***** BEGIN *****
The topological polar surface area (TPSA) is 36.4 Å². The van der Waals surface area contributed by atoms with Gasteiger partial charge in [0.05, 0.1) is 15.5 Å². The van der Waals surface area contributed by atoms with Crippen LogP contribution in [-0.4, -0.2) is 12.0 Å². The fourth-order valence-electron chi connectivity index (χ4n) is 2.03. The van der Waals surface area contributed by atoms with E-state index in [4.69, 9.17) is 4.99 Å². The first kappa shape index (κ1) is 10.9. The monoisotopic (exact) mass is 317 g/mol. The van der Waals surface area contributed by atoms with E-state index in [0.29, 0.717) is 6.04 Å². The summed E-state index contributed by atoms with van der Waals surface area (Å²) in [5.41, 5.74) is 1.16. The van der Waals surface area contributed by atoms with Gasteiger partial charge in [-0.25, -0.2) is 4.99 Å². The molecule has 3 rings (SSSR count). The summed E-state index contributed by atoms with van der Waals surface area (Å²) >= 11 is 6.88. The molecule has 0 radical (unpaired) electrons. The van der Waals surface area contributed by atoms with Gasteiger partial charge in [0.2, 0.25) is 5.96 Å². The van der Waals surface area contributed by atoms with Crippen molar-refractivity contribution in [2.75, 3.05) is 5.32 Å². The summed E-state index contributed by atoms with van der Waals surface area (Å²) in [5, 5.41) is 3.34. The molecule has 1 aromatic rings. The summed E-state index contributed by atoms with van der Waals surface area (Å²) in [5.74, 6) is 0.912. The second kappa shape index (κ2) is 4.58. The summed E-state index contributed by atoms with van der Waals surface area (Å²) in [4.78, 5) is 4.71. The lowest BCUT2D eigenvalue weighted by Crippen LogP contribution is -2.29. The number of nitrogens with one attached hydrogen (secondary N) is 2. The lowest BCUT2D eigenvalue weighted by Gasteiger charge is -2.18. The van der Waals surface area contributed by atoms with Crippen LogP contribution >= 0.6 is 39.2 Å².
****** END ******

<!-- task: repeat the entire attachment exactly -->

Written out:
The topological polar surface area (TPSA) is 36.4 Å². The van der Waals surface area contributed by atoms with Gasteiger partial charge in [0.05, 0.1) is 15.5 Å². The van der Waals surface area contributed by atoms with Crippen LogP contribution in [-0.4, -0.2) is 12.0 Å². The fourth-order valence-electron chi connectivity index (χ4n) is 2.03. The van der Waals surface area contributed by atoms with E-state index in [4.69, 9.17) is 4.99 Å². The first kappa shape index (κ1) is 10.9. The monoisotopic (exact) mass is 317 g/mol. The van der Waals surface area contributed by atoms with E-state index in [0.29, 0.717) is 6.04 Å². The summed E-state index contributed by atoms with van der Waals surface area (Å²) in [5.41, 5.74) is 1.16. The van der Waals surface area contributed by atoms with Gasteiger partial charge in [-0.25, -0.2) is 4.99 Å². The molecule has 3 rings (SSSR count). The summed E-state index contributed by atoms with van der Waals surface area (Å²) >= 11 is 6.88. The molecule has 0 radical (unpaired) electrons. The van der Waals surface area contributed by atoms with Gasteiger partial charge in [0.2, 0.25) is 5.96 Å². The van der Waals surface area contributed by atoms with Crippen molar-refractivity contribution in [2.75, 3.05) is 5.32 Å². The summed E-state index contributed by atoms with van der Waals surface area (Å²) in [5, 5.41) is 3.34. The molecule has 1 aromatic rings. The summed E-state index contributed by atoms with van der Waals surface area (Å²) in [5.74, 6) is 0.912. The second kappa shape index (κ2) is 4.58. The summed E-state index contributed by atoms with van der Waals surface area (Å²) in [4.78, 5) is 4.71. The lowest BCUT2D eigenvalue weighted by Crippen LogP contribution is -2.29. The number of nitrogens with one attached hydrogen (secondary N) is 2. The lowest BCUT2D eigenvalue weighted by Gasteiger charge is -2.18. The van der Waals surface area contributed by atoms with Crippen LogP contribution >= 0.6 is 39.2 Å².